There’s no such thing as truly internal communications. As ESPN SVP of corporate communications Chris LaPlaca said four years ago, “You have to expect that what you communicate internally will be in the newspapers tomorrow.”
There’s now a variation on LaPlaca’s adage. In the digital age, all sorts of communication can land in the media, including employee messaging. An example of this scenario played out at Google earlier this week.
One of the outcomes of such dissent, of course, is that media reports about it circulate to millions. These stories about allegedly dissatisfied employees are tantamount to a digital version of airing a company’s dirty laundry.
Other high-tech firms like Facebook and Amazon have taken reputation hits when employee dissent spilled into public view. Similarly, Wayfair, Buzzfeed and others have had employee discontent make headlines.
Doctor, Heal Thyself
Often communicators attend to such situations. Ironically, PR recently has been at the center of similar incidents. Edelman staff members protested when they learned, allegedly from the media, that the agency was working for a controversial client. After several media stories emerged, Edelman dropped the account. Similarly, work for a politically controversial client continues to have Ogilvy in its claws. It's been messy.
The situations with Ogilvy and Edelman raise myriad ethical questions for PR, of course. In this essay we will address the narrower issue of how to handle internal issues before they become media stories. In short, PR pros we queried advocated strong internal communications efforts.
Work Now Before It Becomes an Incident
"Companies can often avoid tricky situations with good internal communication and employee engagement that happens before staff find out about a sensitive situation from the media," says Meredith L. Eaton, director of North America for Red Lorry Yellow Lorry.
Veteran communicator Gary Grates, CCO at W2O Group, says that "building a culture of mutual respect is critical to mitigating issues before they spiral." A clear, clean set of corporate relationships between staff and senior leaders can help "avoid negative feelings that often get spilled out externally," he adds.
When staff learn about a controversial situation from an external source, it makes management appear as if it has little regard for how employees perceive the brand. "Many companies place a priority on how customers see their brands," but how employees view your brand is just as important, says Laura Emanuel, VP, director of PR at the Brownstein Group.
Good companies consistently monitor the attitudes and preferences of their target audiences. They should do the same with employees. "Not sure if employees will take well to a business decision? Ask them how they feel before you make it," Eaton says. Town halls, surveys and employee focus groups are useful tactics to gauge attitudes.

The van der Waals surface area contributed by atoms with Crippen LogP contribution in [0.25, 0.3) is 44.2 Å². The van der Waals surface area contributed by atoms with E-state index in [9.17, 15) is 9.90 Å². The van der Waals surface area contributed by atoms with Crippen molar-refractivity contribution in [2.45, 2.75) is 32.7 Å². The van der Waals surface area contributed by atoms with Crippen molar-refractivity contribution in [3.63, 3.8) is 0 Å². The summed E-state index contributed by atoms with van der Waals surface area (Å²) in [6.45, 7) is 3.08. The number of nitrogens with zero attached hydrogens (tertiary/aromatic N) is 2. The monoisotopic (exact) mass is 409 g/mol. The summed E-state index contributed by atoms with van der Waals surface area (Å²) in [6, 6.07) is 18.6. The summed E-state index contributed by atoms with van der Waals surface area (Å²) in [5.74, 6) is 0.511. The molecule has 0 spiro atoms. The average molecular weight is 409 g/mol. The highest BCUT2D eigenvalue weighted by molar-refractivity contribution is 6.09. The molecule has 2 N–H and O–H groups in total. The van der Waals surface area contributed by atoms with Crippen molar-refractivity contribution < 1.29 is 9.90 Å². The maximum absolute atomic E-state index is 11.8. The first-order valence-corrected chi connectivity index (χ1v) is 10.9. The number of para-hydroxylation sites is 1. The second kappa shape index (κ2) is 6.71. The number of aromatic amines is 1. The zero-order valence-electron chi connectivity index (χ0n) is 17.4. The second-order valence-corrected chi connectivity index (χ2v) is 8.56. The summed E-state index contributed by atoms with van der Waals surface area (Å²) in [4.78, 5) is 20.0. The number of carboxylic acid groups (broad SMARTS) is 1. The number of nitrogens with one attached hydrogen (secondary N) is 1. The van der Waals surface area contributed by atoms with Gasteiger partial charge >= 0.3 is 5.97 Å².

"Despite the cohesiveness of your brand values and the strength of your team, recognize that factors can change along the way," necessitating the need for regular check-ins, Emanuel says.
It's important for companies to build trust "based on connectivity between leadership and the workforce," says Grates. This is done through "listening, understanding, and sharing information, opinions and perspectives." Such activities help "clarify the organization’s position and decision-making model," he adds. "Workforce knowledge and confidence" will increase too.
Eaton recalls how one of her early employers surveyed the company before engaging with a controversial brand. Employees were heard early and the PR firm was made aware of employee sentiment. Ultimately, "the decision was made on mutual trust and respect." Some firms, she notes, allow employees to opt out of working on accounts with controversial clients.
Authenticity and Transparency
Holding open discussions in PR firms about taking on a controversial client is unlikely to be an easy proposition, however. Still, "Secrecy inevitably will fail," says Rum Ekhtiar, founder and partner of Rum & Co. Instead, PR leaders should be as authentic and transparent as possible in these cases. "Deliver the information thoughtfully and be ready for tough conversations,"Ekhtiar adds.
Just as employee attitudes changes, company values can morph too. Accordingly, a regular and thorough inventory of company culture and values is important. For Grates, "Revisiting organizational policies and decisions often...is a byproduct" of a strong internal communications regime.
Some of the situations mentioned above "are a great reminder that companies have to 'walk the talk' and align their values and actions," says Hinda Mitchell, president, Inspire PR Group. "A strong mission statement for employees to coalesce around only works if the company itself lives them each day," she adds. "Misalignment between actions and values can wreak havoc on a company’s culture."
"Ultimately," Ekhtiar says, "if a company chooses to work with a client that may cause friction, it's important to listen to employee feedback and help employees understand your decision."
Listening also is key should a situation spiral out of control. "The number-one thing a company must do...is listen. And then find ways to support employees or take further action around their concerns," Mitchell says. She believes most employee protests are not shots at the company. Instead, she says, they're employees urging companies to align their actions with values.
Seth Arenstein is editor of PRNEWS. Follow him: @skarenstein